I was wondering – speculating for a moment that there might be some divergence in item, practice, or price between them. Which should a supplier consider lowest-cost, maximum return and best practice? The consortium and their auctions? Or the single biggest retailer in history? It would be interesting to know whether anyone can discuss this publicly.

Len Lewis
Guest
Len Lewis
15 years 10 months ago

Clearly, this is long overdue. As noted, in the end all you really need is one. The question now is what happens with Transora. Interestingly, while there is some overlap in business between WWRE and GNX, the exchanges seem to have found individual niches. So, rather than just merging the two operations for the sake of efficiency, their businesses can be complementary. Both bring something a little different to the table.

Now everyone can finish cleaning up their data and perhaps the industry can move a little faster toward global data sync.

David Mallon
Guest
David Mallon
15 years 10 months ago

“There’s no question the exchanges have had an effect on how information is shared amongst trading partners and how product is moved through the supply chain”???????? I’d say there is a lot of question. I’m not aware that any company is sharing POS data, inventory status, shipping confirmation or anything else of major significance through these exchanges. They had success for a little while procuring MRO supplies. Then they simply became data pools using what UCCnet developed.

These exchanges have become irrelevant and the right thing would be for them to fold up their tents. Unfortunately, once an industry sponsored initiative gets started, they seem impossible to kill. We’ll be stuck with the plethora of trade associations, global commerce initiative (GCI), exchanges and other unproductive bureaucracies for decades.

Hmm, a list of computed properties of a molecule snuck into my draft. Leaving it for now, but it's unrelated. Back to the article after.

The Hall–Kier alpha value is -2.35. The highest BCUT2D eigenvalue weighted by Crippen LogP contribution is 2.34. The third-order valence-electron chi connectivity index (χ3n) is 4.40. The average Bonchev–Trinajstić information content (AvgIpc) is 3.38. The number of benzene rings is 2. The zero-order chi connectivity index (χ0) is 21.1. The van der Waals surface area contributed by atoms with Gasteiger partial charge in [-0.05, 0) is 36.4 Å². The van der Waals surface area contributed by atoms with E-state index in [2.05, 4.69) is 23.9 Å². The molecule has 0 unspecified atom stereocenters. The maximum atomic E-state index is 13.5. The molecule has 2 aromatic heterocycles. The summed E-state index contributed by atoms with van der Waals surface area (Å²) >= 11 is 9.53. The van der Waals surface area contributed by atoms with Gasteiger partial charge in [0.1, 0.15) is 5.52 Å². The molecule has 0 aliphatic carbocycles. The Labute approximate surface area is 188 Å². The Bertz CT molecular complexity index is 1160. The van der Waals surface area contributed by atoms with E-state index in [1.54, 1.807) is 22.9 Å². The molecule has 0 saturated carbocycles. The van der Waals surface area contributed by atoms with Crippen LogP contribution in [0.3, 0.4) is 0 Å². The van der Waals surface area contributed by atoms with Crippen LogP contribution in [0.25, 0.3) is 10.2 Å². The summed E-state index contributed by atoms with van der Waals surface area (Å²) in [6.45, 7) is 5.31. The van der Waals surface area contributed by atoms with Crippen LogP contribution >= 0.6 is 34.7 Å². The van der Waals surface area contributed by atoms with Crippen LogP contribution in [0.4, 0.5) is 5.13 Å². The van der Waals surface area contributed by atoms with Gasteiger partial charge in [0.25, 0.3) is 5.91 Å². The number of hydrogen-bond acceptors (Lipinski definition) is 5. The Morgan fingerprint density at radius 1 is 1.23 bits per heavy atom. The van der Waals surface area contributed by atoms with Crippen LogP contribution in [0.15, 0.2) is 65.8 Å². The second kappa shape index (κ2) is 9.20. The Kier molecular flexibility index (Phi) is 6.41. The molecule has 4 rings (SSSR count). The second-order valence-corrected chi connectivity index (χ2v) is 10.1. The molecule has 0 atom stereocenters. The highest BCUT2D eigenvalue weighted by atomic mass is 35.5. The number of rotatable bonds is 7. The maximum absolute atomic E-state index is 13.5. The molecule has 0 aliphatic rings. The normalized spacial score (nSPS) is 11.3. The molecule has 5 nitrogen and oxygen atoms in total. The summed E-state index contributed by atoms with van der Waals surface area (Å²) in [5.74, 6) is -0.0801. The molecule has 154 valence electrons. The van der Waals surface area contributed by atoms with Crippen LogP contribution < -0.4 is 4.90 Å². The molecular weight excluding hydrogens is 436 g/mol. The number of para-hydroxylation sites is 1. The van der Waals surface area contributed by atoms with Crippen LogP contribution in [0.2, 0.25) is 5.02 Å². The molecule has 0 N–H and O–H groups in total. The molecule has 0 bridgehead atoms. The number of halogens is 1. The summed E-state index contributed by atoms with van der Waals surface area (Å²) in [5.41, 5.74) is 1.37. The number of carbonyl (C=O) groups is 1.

Ron Margulis
Guest
15 years 10 months ago

Another key question is where does this leave Transora, the CPG manufacturer-owned exchange? Transora had partnership relationships with GNX and WWRE for a few years, so the relationship will roll over to the merged company. But you have to wonder if Transora now will lose some leverage.

A second point is that WWRE and GNX are run by very competent managers. In particular, I’m a big Chris Sellers fan (always thought highly of Bob Noe, formerly of viaLink and now at Transora, too). These bright guys know the CPG and retail businesses, which makes me believe that there is greater potential for exchanges now than there ever was before. Ryan is right, though. They still won’t come close to meeting their initial expectations.

Ed Dennis
Guest
Ed Dennis
15 years 10 months ago

So much wind in the night! They haven’t mattered to date and they probably won’t matter much in the future. Real systems breakthroughs have occurred and WWRE members have failed to adopt them, even after selecting, endorsing and encouraging. The fact is that the members of the exchanges are independent and greedy. They, like farmers, meet and are provided information and agree that a particular economic path is wise and will benefit all. They adjourn, go home, and plot a way to use the information they gained to benefit their situation, even if is to the detriment of other members. This is the way of our capitalistic society, and this is one of its only shortcomings. The fact is that, unless the government gets involved (impossible due to the international scope of WWRE/GNX), no real progress will happen quickly. Actually, the competitive pressure exerted by Wal-Mart will do more to consolidate and standardize systems and communication than WWRE/GNX.

Bernice Hurst
Guest
15 years 10 months ago

Len is quite right about the businesses being complementary; that’s the only justification there ever was for both of them existing and developing in tandem. Merger makes a great deal of sense although, inevitably, it could go the wrong way. There should be a lot of finger crossing that the good intentions stimulating the deal are actually implemented as things progress. Collaboration is far more likely to be beneficial than competition but it is never easy to put that one into practice. Not in the real world, anyway.